As noted above, some form of less restrictive corrective action is appropriate. (CPLR 907.) Confusion is likely once class members are notified about the class as required by CPLR 904. ( Phillips Petroleum Co. v. Shutts, 472 U.S. 797 [notice to all plaintiffs is required where damages are sought].) Some potential plaintiffs may wish to participate in this class action, while others may prefer the arbitration option or wish not to participate at all. They must be given the necessary information and opportunity to decide.
The court determines that the arbitration clause in the 1997 and 1998 RAL forms shall not preclude class members' participation in the litigation of this General Business Law § 349 claim unless those class members, after notice concerning the pendency of this action and choice as to arbitration, opt-out of the class. This is a reasonable form of correction which does not impinge on Block's day-to-day business or right to engage in commercial speech. Such corrective action is in no way inconsistent with policies favoring arbitration ( Matter of Salvano v. Merrill Lynch, Pierce, Fenner Smith, 85 N.Y.2d 173, supra) based on appropriate informed consent.
Accordingly, the court will entertain proposals by the parties as to the form and distribution of notice to all class members pursuant to CPLR 904. As to plaintiffs who signed or will be asked to sign RAL forms containing arbitration clauses, a separate form of notice or additional notice will be required to advise them of their right to choose between participation in the class action, individual arbitration, or neither. Block will be directed to pay for the costs of corrective notice to these class members only. ( Erhardt v. Prudential Group, 629 F.2d 843, 845, supra.)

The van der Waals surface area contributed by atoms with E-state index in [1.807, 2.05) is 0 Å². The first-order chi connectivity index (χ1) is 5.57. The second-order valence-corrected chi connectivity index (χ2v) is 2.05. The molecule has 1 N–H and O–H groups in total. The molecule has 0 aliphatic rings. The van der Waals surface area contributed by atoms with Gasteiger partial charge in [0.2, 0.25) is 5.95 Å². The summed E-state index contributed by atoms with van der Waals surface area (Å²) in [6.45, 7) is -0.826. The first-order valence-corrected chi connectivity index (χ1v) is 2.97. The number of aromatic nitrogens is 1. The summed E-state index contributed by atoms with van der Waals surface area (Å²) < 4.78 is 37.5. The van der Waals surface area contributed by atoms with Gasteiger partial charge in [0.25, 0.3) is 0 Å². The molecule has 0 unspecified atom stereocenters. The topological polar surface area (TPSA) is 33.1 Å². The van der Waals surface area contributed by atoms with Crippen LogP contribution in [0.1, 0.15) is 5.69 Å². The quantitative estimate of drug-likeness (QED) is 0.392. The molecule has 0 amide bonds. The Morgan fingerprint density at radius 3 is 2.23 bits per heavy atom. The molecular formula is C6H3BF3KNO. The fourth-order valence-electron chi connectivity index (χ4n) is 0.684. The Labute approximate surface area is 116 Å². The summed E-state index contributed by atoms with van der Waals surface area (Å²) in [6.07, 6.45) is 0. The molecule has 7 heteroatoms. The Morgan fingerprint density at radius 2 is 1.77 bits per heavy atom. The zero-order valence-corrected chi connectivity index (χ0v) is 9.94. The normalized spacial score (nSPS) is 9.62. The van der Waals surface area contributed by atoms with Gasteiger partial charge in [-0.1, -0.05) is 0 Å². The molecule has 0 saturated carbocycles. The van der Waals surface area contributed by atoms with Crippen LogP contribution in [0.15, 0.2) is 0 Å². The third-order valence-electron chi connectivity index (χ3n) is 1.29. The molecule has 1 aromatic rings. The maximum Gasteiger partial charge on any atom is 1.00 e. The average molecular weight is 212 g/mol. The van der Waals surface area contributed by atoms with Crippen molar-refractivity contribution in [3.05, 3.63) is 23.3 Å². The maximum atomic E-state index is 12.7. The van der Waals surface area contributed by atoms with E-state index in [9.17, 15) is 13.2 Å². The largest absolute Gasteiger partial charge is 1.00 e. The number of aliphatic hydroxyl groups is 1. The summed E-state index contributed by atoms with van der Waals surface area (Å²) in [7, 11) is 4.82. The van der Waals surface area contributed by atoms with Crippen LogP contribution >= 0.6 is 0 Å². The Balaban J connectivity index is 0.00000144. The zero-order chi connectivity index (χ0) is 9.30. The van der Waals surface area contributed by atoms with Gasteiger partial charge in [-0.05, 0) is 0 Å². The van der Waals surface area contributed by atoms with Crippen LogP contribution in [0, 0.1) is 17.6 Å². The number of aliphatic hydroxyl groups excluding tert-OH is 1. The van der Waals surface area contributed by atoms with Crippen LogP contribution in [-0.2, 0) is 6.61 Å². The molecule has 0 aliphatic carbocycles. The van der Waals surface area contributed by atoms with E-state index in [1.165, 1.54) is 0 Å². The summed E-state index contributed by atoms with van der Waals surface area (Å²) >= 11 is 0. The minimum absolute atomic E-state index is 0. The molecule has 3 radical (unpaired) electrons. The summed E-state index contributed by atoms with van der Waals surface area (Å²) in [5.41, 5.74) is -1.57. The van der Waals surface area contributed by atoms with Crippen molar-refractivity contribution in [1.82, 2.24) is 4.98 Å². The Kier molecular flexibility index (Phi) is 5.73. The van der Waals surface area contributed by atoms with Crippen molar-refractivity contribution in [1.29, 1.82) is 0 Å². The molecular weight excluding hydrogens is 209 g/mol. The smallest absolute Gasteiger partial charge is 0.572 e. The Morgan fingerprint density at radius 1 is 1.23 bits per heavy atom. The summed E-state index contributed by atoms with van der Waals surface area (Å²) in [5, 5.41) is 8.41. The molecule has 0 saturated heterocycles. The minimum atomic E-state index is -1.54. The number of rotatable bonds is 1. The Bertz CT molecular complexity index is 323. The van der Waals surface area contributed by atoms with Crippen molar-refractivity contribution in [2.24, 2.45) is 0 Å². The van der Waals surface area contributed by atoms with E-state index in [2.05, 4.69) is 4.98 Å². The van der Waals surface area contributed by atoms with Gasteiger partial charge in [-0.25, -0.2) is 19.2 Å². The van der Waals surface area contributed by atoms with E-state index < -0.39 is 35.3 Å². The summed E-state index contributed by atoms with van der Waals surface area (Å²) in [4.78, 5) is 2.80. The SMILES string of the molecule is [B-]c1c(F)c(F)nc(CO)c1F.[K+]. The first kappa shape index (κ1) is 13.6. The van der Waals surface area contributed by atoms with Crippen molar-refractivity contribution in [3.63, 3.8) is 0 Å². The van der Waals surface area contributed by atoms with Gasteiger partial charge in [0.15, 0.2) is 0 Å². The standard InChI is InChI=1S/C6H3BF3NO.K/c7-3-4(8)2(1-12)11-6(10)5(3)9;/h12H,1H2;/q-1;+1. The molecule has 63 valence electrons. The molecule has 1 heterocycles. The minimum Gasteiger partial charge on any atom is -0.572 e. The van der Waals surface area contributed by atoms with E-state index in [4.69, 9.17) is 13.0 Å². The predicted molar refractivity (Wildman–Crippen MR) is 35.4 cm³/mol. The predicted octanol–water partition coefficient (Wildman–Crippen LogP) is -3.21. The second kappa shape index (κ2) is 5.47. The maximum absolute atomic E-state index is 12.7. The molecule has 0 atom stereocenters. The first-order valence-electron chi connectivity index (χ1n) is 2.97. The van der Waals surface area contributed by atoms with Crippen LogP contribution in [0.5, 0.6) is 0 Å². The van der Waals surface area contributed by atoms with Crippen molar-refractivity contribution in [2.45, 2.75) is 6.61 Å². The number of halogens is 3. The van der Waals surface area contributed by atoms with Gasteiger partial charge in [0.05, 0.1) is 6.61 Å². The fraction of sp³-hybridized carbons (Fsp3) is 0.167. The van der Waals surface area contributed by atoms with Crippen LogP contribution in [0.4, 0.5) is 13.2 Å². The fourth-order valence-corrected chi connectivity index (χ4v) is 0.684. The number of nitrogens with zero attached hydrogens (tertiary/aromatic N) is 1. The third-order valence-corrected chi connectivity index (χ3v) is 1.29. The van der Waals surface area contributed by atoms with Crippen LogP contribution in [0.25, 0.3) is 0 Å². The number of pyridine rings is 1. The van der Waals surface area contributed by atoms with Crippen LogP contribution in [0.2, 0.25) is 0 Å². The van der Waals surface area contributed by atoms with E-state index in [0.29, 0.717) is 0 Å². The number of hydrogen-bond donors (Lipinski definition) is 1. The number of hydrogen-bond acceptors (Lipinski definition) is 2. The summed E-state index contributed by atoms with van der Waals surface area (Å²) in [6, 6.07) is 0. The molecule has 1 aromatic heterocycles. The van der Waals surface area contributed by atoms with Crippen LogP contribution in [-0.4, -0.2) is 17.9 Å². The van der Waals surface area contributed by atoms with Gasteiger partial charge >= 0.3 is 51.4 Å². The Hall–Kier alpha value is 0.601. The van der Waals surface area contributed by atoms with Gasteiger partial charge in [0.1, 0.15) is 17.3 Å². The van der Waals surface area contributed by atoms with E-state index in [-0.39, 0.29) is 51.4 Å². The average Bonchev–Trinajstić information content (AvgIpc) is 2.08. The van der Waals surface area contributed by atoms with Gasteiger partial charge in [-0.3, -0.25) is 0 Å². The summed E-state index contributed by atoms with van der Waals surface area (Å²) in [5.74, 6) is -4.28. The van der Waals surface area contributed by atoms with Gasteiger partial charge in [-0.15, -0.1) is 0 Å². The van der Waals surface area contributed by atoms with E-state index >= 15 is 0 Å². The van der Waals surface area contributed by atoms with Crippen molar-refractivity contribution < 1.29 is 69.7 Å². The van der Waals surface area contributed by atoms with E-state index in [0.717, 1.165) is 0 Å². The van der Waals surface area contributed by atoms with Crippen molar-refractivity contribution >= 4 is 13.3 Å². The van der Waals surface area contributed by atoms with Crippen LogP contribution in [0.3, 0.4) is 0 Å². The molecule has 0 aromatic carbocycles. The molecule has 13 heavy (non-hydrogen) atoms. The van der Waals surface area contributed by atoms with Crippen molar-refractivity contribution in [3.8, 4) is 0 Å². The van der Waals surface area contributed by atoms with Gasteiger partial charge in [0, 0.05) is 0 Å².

Accordingly, it is ordered that Carnegie's motion for a preliminary injunction enjoining Block's submission of RAL forms with an arbitration clause to its customers is denied; and it is further ordered that Carnegie's motion pursuant to CPLR 907 for an order limiting the applicability of the arbitration clause to this action is granted; and it is ordered that the parties exchange and submit to the court, within 20 days of service of this order with notice of entry, proposed notices of this class action to members of the class, as well as corrective notices concerning the arbitration clause.